In a May dispatch from Atlanta on Southerners’ notoriously unnutritious, fat-laden cuisine, a Chicago Tribune reporter watered readers’ mouths with descriptions of the “hamdog” and the “Luther” (prized dishes of Mulligan’s restaurant in Decatur, Ga.), which are, respectively, “a half-pound of hamburger meat wrapped around a hot dog, which is deep-fried and served on a hoagie topped with chili, bacon and a fried egg,” and “a half-pound burger served with bacon and cheese on a Krispy Kreme doughnut.” The 11 states from Washington, D.C., to Florida, west to Texas, have the nation’s highest mortality rate from strokes, but, said a University of Mississippi professor, “Food is a strong emblem of identity for Southerners,” uniquely shared across racial lines. [Chicago Tribune, 5-16-06]

    Perhaps the best way to improve America’s health is to reconsider that whole “no secession” thing?

  13. floyd says:

    unfortunately we tend to reflect heredity in our bodies as much as we reflect our habits, punishing people with stereotypes is not supposed to be acceptable in this modern age , is it?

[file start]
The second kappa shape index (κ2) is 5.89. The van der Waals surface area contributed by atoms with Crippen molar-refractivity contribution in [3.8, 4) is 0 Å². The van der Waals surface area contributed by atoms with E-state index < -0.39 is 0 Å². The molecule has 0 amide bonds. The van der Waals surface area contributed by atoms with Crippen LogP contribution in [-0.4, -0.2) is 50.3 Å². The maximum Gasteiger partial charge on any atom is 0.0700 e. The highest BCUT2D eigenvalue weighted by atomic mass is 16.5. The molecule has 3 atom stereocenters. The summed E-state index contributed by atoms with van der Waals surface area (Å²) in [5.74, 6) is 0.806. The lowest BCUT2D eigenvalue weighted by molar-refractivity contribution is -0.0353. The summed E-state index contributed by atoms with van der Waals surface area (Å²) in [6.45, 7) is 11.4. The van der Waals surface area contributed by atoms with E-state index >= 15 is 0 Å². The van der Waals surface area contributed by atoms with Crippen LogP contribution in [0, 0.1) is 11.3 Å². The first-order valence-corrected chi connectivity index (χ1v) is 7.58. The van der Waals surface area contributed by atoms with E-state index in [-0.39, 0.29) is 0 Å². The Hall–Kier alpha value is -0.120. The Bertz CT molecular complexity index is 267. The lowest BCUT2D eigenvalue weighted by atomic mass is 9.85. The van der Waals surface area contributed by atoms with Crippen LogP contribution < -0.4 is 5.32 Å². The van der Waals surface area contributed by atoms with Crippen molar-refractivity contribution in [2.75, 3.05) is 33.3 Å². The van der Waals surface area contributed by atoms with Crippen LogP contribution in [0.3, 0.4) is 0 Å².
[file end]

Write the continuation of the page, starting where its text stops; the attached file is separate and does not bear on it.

14. odograph says:

    Your position isn’t exactly symmetrical there Steve.

    You fault “eliminate the corn subsidies” for being impractical, but this entire thread depends on eliminating another set of subsidies … those for health care.

  15. jpe says:

    Actually a tax on high-fructose corn syrup that would make it more expensive than (tarrifed) imported sugar wouldn�t be such a bad thing, although for completely different reasons.

    My thoughts exactly. We’d do well to cut out the middle man and just end ag subsidies.

  16. Steve Verdon says:

    You fault �eliminate the corn subsidies� for being impractical, but this entire thread depends on eliminating another set of subsidies � those for health care.

    I thought I was pretty clear on the point of ending all subsidies…and that all of them are politically non-starters. Hence my rather fatalistic view of the future of this country. In another generation or two it will no longer be the United States of America save in name only, IMO.